The so-called Ryan budget that occupies so much news space, as its author does televised news-talk shows to explain it, misses an important point. Its center piece is to go after one of the large transfer payment generating machines in government, Medicare. Government payments to individuals, whether they are mailed or direct deposited, are called transfer payments. Two of the other large transfer payment generators are the Social Security Administration and the Veterans Administration.
The important point to consider is that government programs are overhead and therefore are fixed expenses. While it is true that transfer payment amounts are trending upwards and will continue to do so as the post-WWII generation reaches retirement age, they are still fixed expenses which are only part of a budget equation. The other two parts of the budget equation are variable costs, also known as the cost of doing business, and revenue. Business revenue comes from sales. Government revenue comes from taxes.
Budgets that propose to reduce revenue work when a business plans to downsize as a company strategy. For example, instead of making a 2% margin on a volume of $20M in revenue, a $400K profit; the downsize strategy is to make a 10% margin of $10M revenue, a $1M profit. You can see why a budget that cuts fixed expenses and reduces revenue is unsellable to a board of directors and to stockholders unless the strategy is to downsize the business. So is the idea of downsizing the federal government and reducing taxes. But that is a political digression.
A budget or the lack of a budget is an elephant in the living room of a business. Many times, as a management consultant, my job has been to say to business owners, “Hey, you have an elephant in your living room. What are we going to do about it?” Then come the excuses that it’s in their head or that their accountant does it or that they have a spreadsheet that they purchased with their business plan online or that they are working on it, etc.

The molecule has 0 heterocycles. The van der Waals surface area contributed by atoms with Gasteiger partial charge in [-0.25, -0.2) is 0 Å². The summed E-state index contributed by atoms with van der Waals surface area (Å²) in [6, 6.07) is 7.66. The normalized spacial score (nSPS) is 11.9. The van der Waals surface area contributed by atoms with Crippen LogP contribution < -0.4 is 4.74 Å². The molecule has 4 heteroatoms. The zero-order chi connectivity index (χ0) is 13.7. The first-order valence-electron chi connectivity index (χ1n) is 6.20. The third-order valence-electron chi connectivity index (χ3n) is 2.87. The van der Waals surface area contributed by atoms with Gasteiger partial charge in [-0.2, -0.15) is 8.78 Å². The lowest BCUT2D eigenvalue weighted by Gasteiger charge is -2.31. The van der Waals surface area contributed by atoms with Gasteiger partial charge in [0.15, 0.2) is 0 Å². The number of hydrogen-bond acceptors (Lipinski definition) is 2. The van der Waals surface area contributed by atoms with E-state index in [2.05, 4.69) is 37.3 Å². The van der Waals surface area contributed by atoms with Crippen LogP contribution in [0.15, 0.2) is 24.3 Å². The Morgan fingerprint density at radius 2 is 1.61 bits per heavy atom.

Any planning that a company tries to make without a budget is a shot in the dark or some other metaphor connoting guesswork. Many times entrepreneurs lack business training per se, which is why they go to SCORE [Service Corps of Retired Executives] or they bring in a consultant. Many business owners make the faulty assumption that their accountant takes care of their budgeting for them. The accountant is a good person to ask about the arithmetic, but generally speaking a budget is not an accountant’s job.
An accountant’s job is tax, just as an attorney’s job is law. In my view, the only times that a business owner needs advice from either profession is when they are dealing with the IRS or dealing with contractual matters. They both are without doubt the wrong professions to ask for business advice. Asking an accountant for business advice is like driving a car and trying to see where you are going by looking in the rearview mirror. An attorney can only tell you for certain what routes not to take and will find ones not to take that you never knew existed.
To be fair, the accountant and the attorney and the banker, for that matter, all look at the same financial data. Each is a different audience, if you will. They look at different things in addition to how they are going to get paid for looking, which is its own consideration. The major sections of the financial data that everybody looks at are overhead, considered a fixed expenses, and costs, which are considered variable expenses. Revenue is the paramount consideration for business.
“Why are you in business?” is a straight forward question with only one correct answer: to make a profit. You would be amazed at how many times business people tell elaborate tales in answer to that question about providing something for their fellow human beings or some such thing. Others seek to revolutionize something or to create new atmospheres. It sounds good but it does not matter. Making and protecting profit is the only thing in business that matters. Business cannot succeed at that venture without a budget and an organized, annual budgeting process.
But government is not a business. Balanced budgets exist in business. Revenue minus expenses minus costs equals profit. Prudent business management is all about balancing revenue and costs to achieve profit. Successful management thinks inside the box, because that’s where the money is. Budgets make profits happen.
The idea of a federal budget is relatively new. You will not find a federal budget mentioned in the Constitution. The Budget and Accounting Act of 1921 created the U.S. General Accounting Office as part of the Legislative Branch to audit the federal books and prevent fraud. The 1921 legislation created the Bureau of Budget in the Executive Branch to coordinate budget submissions by various departments and agencies. By the 40s, the idea of a balanced budget was so much old political rhetoric. Political parties say things they think that voters want to hear. That is what the Ryan budget does. That is all that it does.
Article first published as Budget: What Budget? on Blogcritics.